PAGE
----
Regulating Yeshivas? A Neutral Law Analysis
Michael J. Broyde
We’re not lacking in opinions about the New York State Education Departments’ new regulations concerning private schools and yeshivas. To move to the practical requires some horse-sense about likely outcomes. What would happen if someone would challenge in court the legality of the directives? Handicapping legal battles requires some background. Here is the legal context to the current dispute.
The story starts one hundred years ago, in the aftermath of World War I in 1919 when Nebraska prohibited teaching German to students. In 1923, the Supreme Court in Meyer v. Nebraska, struck this law down. While it allowed the government to regulate many different aspects of the school experience, including insuring a minimal quality of education, it did not think that the States could regulate what additional things parents could teach their children. Parents have a liberty interest in enhancing their children’s education, and not in their children’s lack of education.
The story continued in Oregon when, in a fit of anti-Catholic bigotry, the voters by referendum prohibited all private school education, including any and all private religious education. In 1925, in Pierce v. Society of Sisters, the US Supreme Court declared this law unconstitutional, again because parents have a liberty interest in the education of their children, including the right to provide them with private education, religious or secular, that otherwise meets state standards. The court made is clear in Pierce that the state could reasonably regulate the content of the education, but that parents could send their children to private school which would meet the state standards.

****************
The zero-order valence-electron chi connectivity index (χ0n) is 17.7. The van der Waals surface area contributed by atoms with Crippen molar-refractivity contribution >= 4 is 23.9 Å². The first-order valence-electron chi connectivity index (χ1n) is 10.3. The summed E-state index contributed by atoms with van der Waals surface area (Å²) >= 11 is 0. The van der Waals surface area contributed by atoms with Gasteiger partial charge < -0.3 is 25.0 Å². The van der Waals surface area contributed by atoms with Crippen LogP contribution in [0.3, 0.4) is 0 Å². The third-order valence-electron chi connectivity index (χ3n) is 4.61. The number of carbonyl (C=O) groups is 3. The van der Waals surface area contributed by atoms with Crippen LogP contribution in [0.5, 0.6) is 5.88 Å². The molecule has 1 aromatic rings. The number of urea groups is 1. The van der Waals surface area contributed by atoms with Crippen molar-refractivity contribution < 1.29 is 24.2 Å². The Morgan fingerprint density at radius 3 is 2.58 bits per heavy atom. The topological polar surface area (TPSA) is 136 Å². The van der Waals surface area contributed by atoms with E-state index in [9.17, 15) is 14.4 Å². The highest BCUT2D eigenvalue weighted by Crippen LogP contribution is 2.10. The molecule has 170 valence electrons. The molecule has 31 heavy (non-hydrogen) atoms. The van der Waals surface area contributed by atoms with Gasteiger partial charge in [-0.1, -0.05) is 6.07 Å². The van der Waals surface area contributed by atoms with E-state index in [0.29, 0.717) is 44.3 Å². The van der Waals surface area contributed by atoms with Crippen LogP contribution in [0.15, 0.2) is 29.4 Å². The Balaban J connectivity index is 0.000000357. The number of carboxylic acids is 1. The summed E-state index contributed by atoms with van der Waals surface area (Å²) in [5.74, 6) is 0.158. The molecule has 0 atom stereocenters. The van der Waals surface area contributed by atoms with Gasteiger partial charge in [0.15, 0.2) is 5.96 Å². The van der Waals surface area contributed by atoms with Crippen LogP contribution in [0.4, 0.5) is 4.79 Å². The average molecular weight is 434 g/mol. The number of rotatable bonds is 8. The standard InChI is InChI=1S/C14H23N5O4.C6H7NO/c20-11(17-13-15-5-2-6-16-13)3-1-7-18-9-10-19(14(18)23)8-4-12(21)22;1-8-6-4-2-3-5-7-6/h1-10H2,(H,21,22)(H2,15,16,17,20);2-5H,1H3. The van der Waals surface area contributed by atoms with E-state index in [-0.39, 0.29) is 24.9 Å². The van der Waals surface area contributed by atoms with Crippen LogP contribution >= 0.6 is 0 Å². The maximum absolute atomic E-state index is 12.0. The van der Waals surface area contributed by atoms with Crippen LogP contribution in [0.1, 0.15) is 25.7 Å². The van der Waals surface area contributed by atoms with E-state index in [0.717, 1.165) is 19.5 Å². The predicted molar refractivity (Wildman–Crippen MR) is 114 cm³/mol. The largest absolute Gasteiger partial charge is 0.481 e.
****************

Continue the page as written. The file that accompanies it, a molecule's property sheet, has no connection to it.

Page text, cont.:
In 1944, in Prince v. Massachusetts, the court allowed a state to enforce its curfew rules against children being out late at night or working. This is true, the court held, even if the children are “working” as part of a church group in ways that their faith demands and parents want. The court used famous language: “The family itself is not beyond regulation in the public interest, as against a claim of religious liberty. And neither the rights of religion nor the rights of parenthood are beyond limitation.” So much for the supposition popular among some in our community that the State cannot emplace any limitation on matters of faith.